Daily Orbit – Source of Water on Jupiter Revealed

    Published: 06-16-2009
    Views: 12,793
    4-24-13: On this episode of the Daily Orbit, the source of water in Jupiter’s atmosphere is finally proven, SpaceX has another successful test of ‘Grasshopper,’ and going hands-free in your car could be more distracting than you think.

    Emerald Robinson: Just where did Jupiter's water come from? SpaceX is looking to reduce and reuse. Can you empathize with a robot? And lot's to cheers about on today's Daily Orbit.

    Hello and welcome to the Daily Orbit. I'm Emerald Robinson.

    A nearly two decade mystery has been solved concerning the origin of water in Jupiter's atmosphere. ESA's Herschel space observatory found evidence that the water was delivered to Jupiter via an impact from the comet Shoemaker-Levy 9 in July 1994. The comet left the atmosphere in the southern hemisphere of Jupiter scarred for several weeks. Astronomers have since speculated that this comet was the water source but it has taken 15 years to prove. Using Herschel's sensitive spectral imaging to create a water distribution map of the planet, ESA found that there is two to three more times more water in the southern than northern hemisphere, linking it to the impact. So cheers ESA! Case closed.

    And also cheers to SpaceX on their fifth successful flight trial of its Grasshopper Vertical Landing Vehicle. Grasshopper flew 820 feet straight up, hovered in place against the wind, and then returned to the launch pad. The 10 story rocket is part of SpaceX's program to design reusable rockets rather than having the burn up during reentry. Reusable, commercial rockets would greatly reduce the costs associated with spaceflight and allow for more frequent orbital launches. Grasshopper isn't quite there yet, says the company, but their working on it. Kudos SpaceX for attempting sustainability!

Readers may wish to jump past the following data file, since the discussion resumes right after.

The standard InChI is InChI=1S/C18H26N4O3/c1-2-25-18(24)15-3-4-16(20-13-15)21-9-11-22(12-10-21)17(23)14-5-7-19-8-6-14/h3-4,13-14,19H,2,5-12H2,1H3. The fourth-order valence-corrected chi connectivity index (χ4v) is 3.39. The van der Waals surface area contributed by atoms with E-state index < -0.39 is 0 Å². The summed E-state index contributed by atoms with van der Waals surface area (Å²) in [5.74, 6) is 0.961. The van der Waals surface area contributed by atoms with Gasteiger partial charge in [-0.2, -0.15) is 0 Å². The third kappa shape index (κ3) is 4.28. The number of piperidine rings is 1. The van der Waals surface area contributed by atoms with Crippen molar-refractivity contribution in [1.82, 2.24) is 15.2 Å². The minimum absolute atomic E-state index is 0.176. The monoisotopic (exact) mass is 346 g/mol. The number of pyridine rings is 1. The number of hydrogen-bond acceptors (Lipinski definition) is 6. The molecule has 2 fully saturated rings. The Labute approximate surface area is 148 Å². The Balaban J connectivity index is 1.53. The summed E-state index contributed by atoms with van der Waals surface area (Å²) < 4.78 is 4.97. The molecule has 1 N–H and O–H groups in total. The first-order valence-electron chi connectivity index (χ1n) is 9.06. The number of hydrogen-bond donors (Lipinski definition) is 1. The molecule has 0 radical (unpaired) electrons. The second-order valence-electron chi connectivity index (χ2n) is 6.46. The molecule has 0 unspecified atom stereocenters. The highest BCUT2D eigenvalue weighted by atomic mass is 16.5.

Hands-free better than hands-on? Not so according to new research that found that hands-free texting methods cause more distraction. Researchers found that just thinking about what someone said in a text, or thinking about how you'll respond is distracting. And they found that drivers using hands-free technologies had slower response times to events on the road than those manually reading and responding to text messages, even though drivers felt safer with the hand-free methods. They said that hands-free texting is less accurate, which causes even more driver distraction. But they're eager to see what other studies might find. So kids, don't try this at home or, well, in your car. Just don't text and drive.

    What did you do to celebrate Earth Day 2013? Well one group made a bold attempt to preserve one of America's oldest natural treasures. The Archangel Ancient Tree Archive, or AATA, released its collection of redwood clones to the world to try to replant them in healthy climatic environments to ensure their survival. They chose 9 locations in 7 countries: Germany, Ireland, Wales, Great Britain, New Zealand, Australia, and in the US: California and Oregon. Declining precipitation and high temperatures are putting great stress on the trees in their natural home. The four year effort rings in at more than $2 million. The trees reached their destination countries in time for Earth Day planting ceremonies. To the trees! May you live long and prosper!

    So, not too long ago we reported that robots were getting feelings, well, tactile feeling. But do we humans have feelings for robots? Yes we can touch them, but do we empathize? A new study says yes. Participants viewing pictures and videos of robots being treated violently reported feeling negatively to the violence and actually physiologically responsive to the abuse. Researchers say this is important because one goal of current robotics is to develop robotic companions that can establish long-term relationships with humans, which would be beneficial in situations such as a robot caring for an elderly person. But they say we may have to put our empathy on the back burner because new research may be looking to robots as test subjects. Boston Dynamics' new humanoid robot Petman will help test protective gear when exposed to various chemical warfare agents. The robot will put stresses on the suit's materials to find design flaws which could save humans from exposure to toxic elements. This whole story reminds me of the Simpson's episode where Mr. Burns replaces all his workers but Homer with robots and Homer tries to form relationships with the bots. Well, then he gets them killed. Bad example. Doh!

    Well that's all for today's Daily Orbit! We will see you tomorrow Orbiters!